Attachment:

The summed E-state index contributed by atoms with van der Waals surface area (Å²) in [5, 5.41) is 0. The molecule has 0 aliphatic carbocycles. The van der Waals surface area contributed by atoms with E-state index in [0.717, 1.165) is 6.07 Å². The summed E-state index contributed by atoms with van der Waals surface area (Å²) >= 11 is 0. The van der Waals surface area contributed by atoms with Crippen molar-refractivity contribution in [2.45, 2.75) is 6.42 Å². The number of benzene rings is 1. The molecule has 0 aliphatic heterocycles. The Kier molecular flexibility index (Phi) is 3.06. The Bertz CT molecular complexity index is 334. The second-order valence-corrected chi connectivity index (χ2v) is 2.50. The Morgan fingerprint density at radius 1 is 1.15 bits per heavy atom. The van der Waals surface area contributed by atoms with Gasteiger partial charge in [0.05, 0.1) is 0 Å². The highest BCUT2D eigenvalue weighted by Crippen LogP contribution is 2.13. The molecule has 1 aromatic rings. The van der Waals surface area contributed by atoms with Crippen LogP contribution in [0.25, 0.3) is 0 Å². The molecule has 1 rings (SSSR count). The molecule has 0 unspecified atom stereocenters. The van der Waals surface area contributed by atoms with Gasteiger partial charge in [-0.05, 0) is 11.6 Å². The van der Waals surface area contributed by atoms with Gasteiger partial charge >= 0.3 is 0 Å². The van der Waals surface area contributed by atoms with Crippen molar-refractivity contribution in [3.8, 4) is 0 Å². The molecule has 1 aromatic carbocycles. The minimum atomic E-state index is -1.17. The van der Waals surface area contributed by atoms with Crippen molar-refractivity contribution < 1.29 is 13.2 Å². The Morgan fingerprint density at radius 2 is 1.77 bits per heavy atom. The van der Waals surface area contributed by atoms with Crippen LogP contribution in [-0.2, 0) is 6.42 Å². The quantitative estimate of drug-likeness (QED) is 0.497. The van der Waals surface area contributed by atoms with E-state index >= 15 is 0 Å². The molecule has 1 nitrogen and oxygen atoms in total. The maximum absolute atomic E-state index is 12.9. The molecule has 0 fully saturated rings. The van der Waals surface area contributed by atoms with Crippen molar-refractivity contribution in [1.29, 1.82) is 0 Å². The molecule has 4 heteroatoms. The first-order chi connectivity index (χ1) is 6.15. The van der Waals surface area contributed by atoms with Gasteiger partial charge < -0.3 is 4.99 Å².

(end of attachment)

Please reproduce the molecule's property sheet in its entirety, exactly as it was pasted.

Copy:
The summed E-state index contributed by atoms with van der Waals surface area (Å²) in [5, 5.41) is 0. The molecule has 0 aliphatic carbocycles. The van der Waals surface area contributed by atoms with E-state index in [0.717, 1.165) is 6.07 Å². The summed E-state index contributed by atoms with van der Waals surface area (Å²) >= 11 is 0. The van der Waals surface area contributed by atoms with Crippen molar-refractivity contribution in [2.45, 2.75) is 6.42 Å². The number of benzene rings is 1. The molecule has 0 aliphatic heterocycles. The Kier molecular flexibility index (Phi) is 3.06. The Bertz CT molecular complexity index is 334. The second-order valence-corrected chi connectivity index (χ2v) is 2.50. The Morgan fingerprint density at radius 1 is 1.15 bits per heavy atom. The van der Waals surface area contributed by atoms with Gasteiger partial charge in [0.05, 0.1) is 0 Å². The highest BCUT2D eigenvalue weighted by Crippen LogP contribution is 2.13. The molecule has 1 aromatic rings. The van der Waals surface area contributed by atoms with Crippen LogP contribution in [0.25, 0.3) is 0 Å². The molecule has 1 rings (SSSR count). The molecule has 0 unspecified atom stereocenters. The van der Waals surface area contributed by atoms with Gasteiger partial charge in [-0.05, 0) is 11.6 Å². The van der Waals surface area contributed by atoms with Gasteiger partial charge >= 0.3 is 0 Å². The van der Waals surface area contributed by atoms with Crippen molar-refractivity contribution in [3.8, 4) is 0 Å². The molecule has 1 aromatic carbocycles. The minimum atomic E-state index is -1.17. The van der Waals surface area contributed by atoms with Crippen molar-refractivity contribution < 1.29 is 13.2 Å². The Morgan fingerprint density at radius 2 is 1.77 bits per heavy atom. The van der Waals surface area contributed by atoms with Crippen LogP contribution in [-0.2, 0) is 6.42 Å². The quantitative estimate of drug-likeness (QED) is 0.497. The van der Waals surface area contributed by atoms with E-state index >= 15 is 0 Å². The molecule has 1 nitrogen and oxygen atoms in total. The maximum absolute atomic E-state index is 12.9. The molecule has 0 fully saturated rings. The van der Waals surface area contributed by atoms with Crippen molar-refractivity contribution in [1.29, 1.82) is 0 Å². The molecule has 4 heteroatoms. The first-order chi connectivity index (χ1) is 6.15. The van der Waals surface area contributed by atoms with Gasteiger partial charge < -0.3 is 4.99 Å².